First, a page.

One Causation

Human beings are normally prompted to reason, argue and draw conclusions on the nature, matters of fact, and day to day happenings. It therefore calls for reasoning and experience in order to draw proper conclusions of different matters of fact depending on the various causes and effects of such situations. Hume is one of such philosophers who endeavored to shed more light on why the relation of causes and effects is ideal in explaining facts. This write up, therefore, seeks to provide various positions held by Hume concerning cause and effect as being the source of reasoning and results of experience among other facts.  

According to Hume, in every matter of fact, circumstance or happening there must be at least a cause and an effect that are attributed to it. He further states that most of these happenings and facts are known to people through experience. He added that where a particular phenomenon is not known by an individual, its causes and effects can be used to draw conclusions about it as they are related (Hume & Buckle, 2007). 

Hume maintains that all argumentations regarding matters of fact appear to be based on the connection of their causes and effects. According to him, reasoning proves realities of different situations beyond the evidence of memory and senses. He further argued that reasoning is based on the possible causes and effects of a given situation. In his explanation he states that for every reality to occur, it must have been as a result of a particular circumstance or effect which can be reasoned upon. For instance, Hume illustrates that the fact that there is a watch in a desert island would suggest an earlier presence of someone in that place that caused such an object to be (Hume & Buckle, 2007).

Additionally, Hume argues that the knowledge of the relation of causes and effects arises entirely from experience. In explaining his point he states that one cannot discover causes or effects of a totally new object by reasoning or by carrying out accurate examination on its qualities without experience. He explains that if, for instance, one without tincture of nature is given two pieces of marble he can never know that the two bodies will adhere to each other such that they will require some force to separate them in a direct line while, on the other hand, they have a smaller resistance to lateral pressure (Hume & Buckle, 2007).   

On his explanation of why the first imagination of a particular effect is arbitrary, Hume states that the first imagination of a particular event or fact is based on personal feelings and perceptions rather than on objective reasoning or facts. He argued that this was because the mind could not, without experience, find the exact effect in the pre-supposed cause. He gave an example with the probabilities of the occurrences whenever a billiard ball is moving on a straight line towards the other. Some of these possibilities include that both balls move towards one direction, when the first one hits the second one and both balls will be remaining at rest. He argues that despite all these possibilities, preference can be given to a particular possibility though it may not be justifiable by reasoning (Hume & Buckle (2007).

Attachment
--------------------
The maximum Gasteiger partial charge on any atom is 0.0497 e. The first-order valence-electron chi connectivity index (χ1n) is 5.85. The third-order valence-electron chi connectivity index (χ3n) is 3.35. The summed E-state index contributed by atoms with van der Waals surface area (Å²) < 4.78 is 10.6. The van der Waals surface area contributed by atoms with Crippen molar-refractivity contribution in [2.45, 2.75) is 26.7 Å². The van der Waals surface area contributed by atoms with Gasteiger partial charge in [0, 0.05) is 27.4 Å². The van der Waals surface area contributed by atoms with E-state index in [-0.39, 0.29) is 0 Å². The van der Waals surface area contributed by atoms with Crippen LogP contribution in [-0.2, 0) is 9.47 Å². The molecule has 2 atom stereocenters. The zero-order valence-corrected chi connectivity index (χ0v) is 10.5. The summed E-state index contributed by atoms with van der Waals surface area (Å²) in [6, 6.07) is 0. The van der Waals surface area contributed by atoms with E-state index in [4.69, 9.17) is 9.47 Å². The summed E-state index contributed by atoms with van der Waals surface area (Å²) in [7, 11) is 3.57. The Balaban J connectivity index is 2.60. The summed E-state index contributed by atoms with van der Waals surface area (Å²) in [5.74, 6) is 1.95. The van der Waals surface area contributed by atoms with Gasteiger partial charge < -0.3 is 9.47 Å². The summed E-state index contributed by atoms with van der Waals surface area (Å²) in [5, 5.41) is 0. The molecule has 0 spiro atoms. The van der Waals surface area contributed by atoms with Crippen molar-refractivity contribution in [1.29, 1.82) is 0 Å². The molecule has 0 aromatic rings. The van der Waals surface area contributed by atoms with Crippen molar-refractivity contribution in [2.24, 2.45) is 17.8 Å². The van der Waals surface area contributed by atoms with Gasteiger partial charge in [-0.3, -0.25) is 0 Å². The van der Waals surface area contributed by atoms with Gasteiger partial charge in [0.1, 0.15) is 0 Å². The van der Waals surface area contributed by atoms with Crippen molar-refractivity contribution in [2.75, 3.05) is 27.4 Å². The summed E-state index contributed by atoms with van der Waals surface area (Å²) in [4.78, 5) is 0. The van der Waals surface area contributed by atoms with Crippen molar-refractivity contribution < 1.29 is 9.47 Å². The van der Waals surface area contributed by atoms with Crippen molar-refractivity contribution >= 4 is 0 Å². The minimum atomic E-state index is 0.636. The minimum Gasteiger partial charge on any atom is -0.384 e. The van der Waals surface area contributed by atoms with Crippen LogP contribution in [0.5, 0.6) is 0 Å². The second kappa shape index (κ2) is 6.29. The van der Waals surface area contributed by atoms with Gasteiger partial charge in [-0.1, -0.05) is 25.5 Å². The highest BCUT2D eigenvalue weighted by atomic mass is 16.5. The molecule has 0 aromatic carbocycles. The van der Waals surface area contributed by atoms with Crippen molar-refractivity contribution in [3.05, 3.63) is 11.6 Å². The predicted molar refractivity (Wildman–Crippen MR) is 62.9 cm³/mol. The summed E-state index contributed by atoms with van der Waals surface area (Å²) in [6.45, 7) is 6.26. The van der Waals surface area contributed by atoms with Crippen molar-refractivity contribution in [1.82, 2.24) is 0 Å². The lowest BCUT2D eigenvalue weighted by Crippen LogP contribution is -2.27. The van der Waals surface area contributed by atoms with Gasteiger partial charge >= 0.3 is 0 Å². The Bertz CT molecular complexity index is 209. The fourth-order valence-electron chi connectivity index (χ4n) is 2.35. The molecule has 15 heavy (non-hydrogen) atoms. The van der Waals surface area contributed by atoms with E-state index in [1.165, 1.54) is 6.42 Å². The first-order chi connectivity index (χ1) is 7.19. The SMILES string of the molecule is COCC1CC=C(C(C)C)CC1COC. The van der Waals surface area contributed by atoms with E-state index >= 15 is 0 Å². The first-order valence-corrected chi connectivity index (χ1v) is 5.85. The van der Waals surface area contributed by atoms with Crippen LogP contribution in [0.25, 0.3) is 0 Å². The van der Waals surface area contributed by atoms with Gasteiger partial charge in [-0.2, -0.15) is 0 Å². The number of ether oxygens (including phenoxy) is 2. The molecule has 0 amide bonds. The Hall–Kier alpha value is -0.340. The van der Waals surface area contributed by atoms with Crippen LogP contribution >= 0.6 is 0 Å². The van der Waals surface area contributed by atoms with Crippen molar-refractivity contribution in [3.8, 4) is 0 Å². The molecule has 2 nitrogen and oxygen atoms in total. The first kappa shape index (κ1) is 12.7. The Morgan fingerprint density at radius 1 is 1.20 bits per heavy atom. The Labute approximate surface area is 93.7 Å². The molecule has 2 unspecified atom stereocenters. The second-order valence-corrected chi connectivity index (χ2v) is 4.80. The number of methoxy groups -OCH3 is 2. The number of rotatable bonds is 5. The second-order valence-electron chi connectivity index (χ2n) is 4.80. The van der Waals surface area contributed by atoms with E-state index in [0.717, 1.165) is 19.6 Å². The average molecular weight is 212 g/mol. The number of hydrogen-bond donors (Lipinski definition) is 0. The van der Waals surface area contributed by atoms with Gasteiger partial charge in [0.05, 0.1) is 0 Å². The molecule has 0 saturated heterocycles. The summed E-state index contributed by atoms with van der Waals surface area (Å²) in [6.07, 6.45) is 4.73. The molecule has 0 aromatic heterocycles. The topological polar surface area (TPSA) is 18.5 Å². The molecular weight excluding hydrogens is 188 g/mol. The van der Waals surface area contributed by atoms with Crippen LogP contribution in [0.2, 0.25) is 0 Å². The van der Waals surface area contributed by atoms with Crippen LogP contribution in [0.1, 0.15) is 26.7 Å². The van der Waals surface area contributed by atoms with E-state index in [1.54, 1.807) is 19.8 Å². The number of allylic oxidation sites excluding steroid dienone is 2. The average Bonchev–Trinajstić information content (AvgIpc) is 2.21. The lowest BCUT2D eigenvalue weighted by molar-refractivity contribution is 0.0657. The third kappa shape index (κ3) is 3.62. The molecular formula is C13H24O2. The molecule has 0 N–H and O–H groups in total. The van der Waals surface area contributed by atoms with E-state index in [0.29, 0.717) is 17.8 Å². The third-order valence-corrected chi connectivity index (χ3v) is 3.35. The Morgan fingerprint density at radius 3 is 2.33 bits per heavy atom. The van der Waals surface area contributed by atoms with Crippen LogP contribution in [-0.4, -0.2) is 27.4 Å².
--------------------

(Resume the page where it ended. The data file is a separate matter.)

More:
Hume also argued that the connection of sensible qualities is accidental because of his observation that nature has various secretes that no one can understand except a few. According to him, nature can only be understood by some superficial qualities of its objects such as colors and weight. For instance, he stated that though it is possible to know the color and weight of bread, our senses cannot inform us of the qualities that make the bread fit for support and nourishment of human body. Equally, he notes that it is from the knowledge of the few qualities that nature reveals to us we can accidentally presume the unknown qualities. Hume further gave an illustration with falling substances from clouds which are snow-like. He argued that since they resemble snow, whose qualities are known, it cannot be prudently concluded that they posses some unknown qualities (Hume & Buckle, 2007).

Finally, Hume argued that the custom was the great guide of human life since custom was as a result of repeated practices of an activity or way of doing things and is widely acknowledged. He further explains that it is through custom that people become experts in performing particular activities and drawing conclusions (Hume & Buckle 2007).


In conclusion, this write up indicates that anything new to the human senses can never be perfectly concluded upon. Therefore, experience and reasoning are both needed in order to prove effects and causes of matters of fact.

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